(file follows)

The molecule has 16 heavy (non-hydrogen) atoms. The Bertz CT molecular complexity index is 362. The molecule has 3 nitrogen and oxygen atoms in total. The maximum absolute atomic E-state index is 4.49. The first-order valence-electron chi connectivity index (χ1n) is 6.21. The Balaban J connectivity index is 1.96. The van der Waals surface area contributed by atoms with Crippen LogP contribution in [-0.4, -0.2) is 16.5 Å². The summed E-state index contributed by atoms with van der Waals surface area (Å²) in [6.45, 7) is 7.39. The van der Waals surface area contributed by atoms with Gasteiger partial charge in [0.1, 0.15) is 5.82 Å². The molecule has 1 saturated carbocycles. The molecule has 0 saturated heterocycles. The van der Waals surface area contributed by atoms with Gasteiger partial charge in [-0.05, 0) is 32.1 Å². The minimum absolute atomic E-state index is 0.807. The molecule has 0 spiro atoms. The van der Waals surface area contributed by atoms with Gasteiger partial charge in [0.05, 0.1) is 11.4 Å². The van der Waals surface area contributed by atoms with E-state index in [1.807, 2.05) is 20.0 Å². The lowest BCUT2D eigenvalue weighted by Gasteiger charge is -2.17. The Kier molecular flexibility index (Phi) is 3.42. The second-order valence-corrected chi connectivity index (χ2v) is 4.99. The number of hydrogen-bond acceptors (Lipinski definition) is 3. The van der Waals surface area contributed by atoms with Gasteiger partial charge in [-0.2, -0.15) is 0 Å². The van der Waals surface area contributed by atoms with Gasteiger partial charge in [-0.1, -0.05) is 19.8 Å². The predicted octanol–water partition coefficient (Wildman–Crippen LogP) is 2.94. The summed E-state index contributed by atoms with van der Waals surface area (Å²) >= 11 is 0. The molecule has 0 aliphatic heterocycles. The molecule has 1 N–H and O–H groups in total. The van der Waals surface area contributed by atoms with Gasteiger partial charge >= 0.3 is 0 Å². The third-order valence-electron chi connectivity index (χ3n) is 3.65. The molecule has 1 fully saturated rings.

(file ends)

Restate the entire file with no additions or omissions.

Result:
The molecule has 16 heavy (non-hydrogen) atoms. The Bertz CT molecular complexity index is 362. The molecule has 3 nitrogen and oxygen atoms in total. The maximum absolute atomic E-state index is 4.49. The first-order valence-electron chi connectivity index (χ1n) is 6.21. The Balaban J connectivity index is 1.96. The van der Waals surface area contributed by atoms with Crippen LogP contribution in [-0.4, -0.2) is 16.5 Å². The summed E-state index contributed by atoms with van der Waals surface area (Å²) in [6.45, 7) is 7.39. The van der Waals surface area contributed by atoms with Gasteiger partial charge in [0.1, 0.15) is 5.82 Å². The molecule has 1 saturated carbocycles. The molecule has 0 saturated heterocycles. The van der Waals surface area contributed by atoms with Gasteiger partial charge in [-0.05, 0) is 32.1 Å². The minimum absolute atomic E-state index is 0.807. The molecule has 0 spiro atoms. The van der Waals surface area contributed by atoms with Gasteiger partial charge in [0.05, 0.1) is 11.4 Å². The van der Waals surface area contributed by atoms with E-state index in [1.807, 2.05) is 20.0 Å². The lowest BCUT2D eigenvalue weighted by Gasteiger charge is -2.17. The Kier molecular flexibility index (Phi) is 3.42. The second-order valence-corrected chi connectivity index (χ2v) is 4.99. The number of hydrogen-bond acceptors (Lipinski definition) is 3. The van der Waals surface area contributed by atoms with Gasteiger partial charge in [-0.2, -0.15) is 0 Å². The van der Waals surface area contributed by atoms with Gasteiger partial charge in [-0.1, -0.05) is 19.8 Å². The predicted octanol–water partition coefficient (Wildman–Crippen LogP) is 2.94. The summed E-state index contributed by atoms with van der Waals surface area (Å²) >= 11 is 0. The molecule has 0 aliphatic heterocycles. The molecule has 1 N–H and O–H groups in total. The van der Waals surface area contributed by atoms with Gasteiger partial charge >= 0.3 is 0 Å². The third-order valence-electron chi connectivity index (χ3n) is 3.65. The molecule has 1 fully saturated rings.